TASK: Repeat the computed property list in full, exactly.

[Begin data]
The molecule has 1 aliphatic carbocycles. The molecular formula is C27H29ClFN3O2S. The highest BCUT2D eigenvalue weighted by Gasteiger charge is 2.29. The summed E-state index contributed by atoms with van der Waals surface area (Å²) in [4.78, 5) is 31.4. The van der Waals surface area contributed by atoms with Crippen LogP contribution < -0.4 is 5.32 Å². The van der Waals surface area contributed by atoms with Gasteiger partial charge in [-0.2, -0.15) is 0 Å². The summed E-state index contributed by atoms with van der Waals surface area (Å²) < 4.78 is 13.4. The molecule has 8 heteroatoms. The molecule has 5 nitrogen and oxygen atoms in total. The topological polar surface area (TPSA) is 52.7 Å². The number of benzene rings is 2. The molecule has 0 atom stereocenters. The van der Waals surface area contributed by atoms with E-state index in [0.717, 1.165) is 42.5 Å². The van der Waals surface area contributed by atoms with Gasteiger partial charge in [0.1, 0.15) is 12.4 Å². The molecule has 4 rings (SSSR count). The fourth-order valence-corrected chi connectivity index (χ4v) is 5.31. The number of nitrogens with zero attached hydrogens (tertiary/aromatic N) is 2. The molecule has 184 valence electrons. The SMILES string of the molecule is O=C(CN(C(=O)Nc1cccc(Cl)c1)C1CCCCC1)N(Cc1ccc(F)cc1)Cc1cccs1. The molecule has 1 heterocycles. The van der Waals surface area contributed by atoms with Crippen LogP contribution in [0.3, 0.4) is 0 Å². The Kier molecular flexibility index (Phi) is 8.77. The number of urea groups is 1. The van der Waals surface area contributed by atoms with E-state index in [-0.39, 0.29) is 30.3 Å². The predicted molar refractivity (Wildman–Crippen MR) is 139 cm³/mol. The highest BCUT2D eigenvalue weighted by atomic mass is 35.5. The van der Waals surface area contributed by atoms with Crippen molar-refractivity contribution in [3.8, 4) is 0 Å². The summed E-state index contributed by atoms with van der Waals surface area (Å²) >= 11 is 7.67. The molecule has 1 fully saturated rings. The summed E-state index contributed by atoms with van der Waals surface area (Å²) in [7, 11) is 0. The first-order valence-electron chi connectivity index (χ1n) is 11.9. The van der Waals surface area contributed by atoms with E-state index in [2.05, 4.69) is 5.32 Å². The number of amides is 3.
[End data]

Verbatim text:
The molecule has 1 aliphatic carbocycles. The molecular formula is C27H29ClFN3O2S. The highest BCUT2D eigenvalue weighted by Gasteiger charge is 2.29. The summed E-state index contributed by atoms with van der Waals surface area (Å²) in [4.78, 5) is 31.4. The van der Waals surface area contributed by atoms with Crippen LogP contribution < -0.4 is 5.32 Å². The van der Waals surface area contributed by atoms with Gasteiger partial charge in [-0.2, -0.15) is 0 Å². The summed E-state index contributed by atoms with van der Waals surface area (Å²) < 4.78 is 13.4. The molecule has 8 heteroatoms. The molecule has 5 nitrogen and oxygen atoms in total. The topological polar surface area (TPSA) is 52.7 Å². The number of benzene rings is 2. The molecule has 0 atom stereocenters. The van der Waals surface area contributed by atoms with E-state index in [0.717, 1.165) is 42.5 Å². The van der Waals surface area contributed by atoms with Gasteiger partial charge in [0.1, 0.15) is 12.4 Å². The molecule has 4 rings (SSSR count). The fourth-order valence-corrected chi connectivity index (χ4v) is 5.31. The number of nitrogens with zero attached hydrogens (tertiary/aromatic N) is 2. The molecule has 184 valence electrons. The SMILES string of the molecule is O=C(CN(C(=O)Nc1cccc(Cl)c1)C1CCCCC1)N(Cc1ccc(F)cc1)Cc1cccs1. The molecule has 1 heterocycles. The van der Waals surface area contributed by atoms with Crippen LogP contribution in [0.3, 0.4) is 0 Å². The Kier molecular flexibility index (Phi) is 8.77. The number of urea groups is 1. The van der Waals surface area contributed by atoms with E-state index in [-0.39, 0.29) is 30.3 Å². The predicted molar refractivity (Wildman–Crippen MR) is 139 cm³/mol. The highest BCUT2D eigenvalue weighted by atomic mass is 35.5. The van der Waals surface area contributed by atoms with Crippen molar-refractivity contribution in [3.8, 4) is 0 Å². The summed E-state index contributed by atoms with van der Waals surface area (Å²) >= 11 is 7.67. The molecule has 1 fully saturated rings. The summed E-state index contributed by atoms with van der Waals surface area (Å²) in [7, 11) is 0. The first-order valence-electron chi connectivity index (χ1n) is 11.9. The van der Waals surface area contributed by atoms with E-state index in [2.05, 4.69) is 5.32 Å². The number of amides is 3.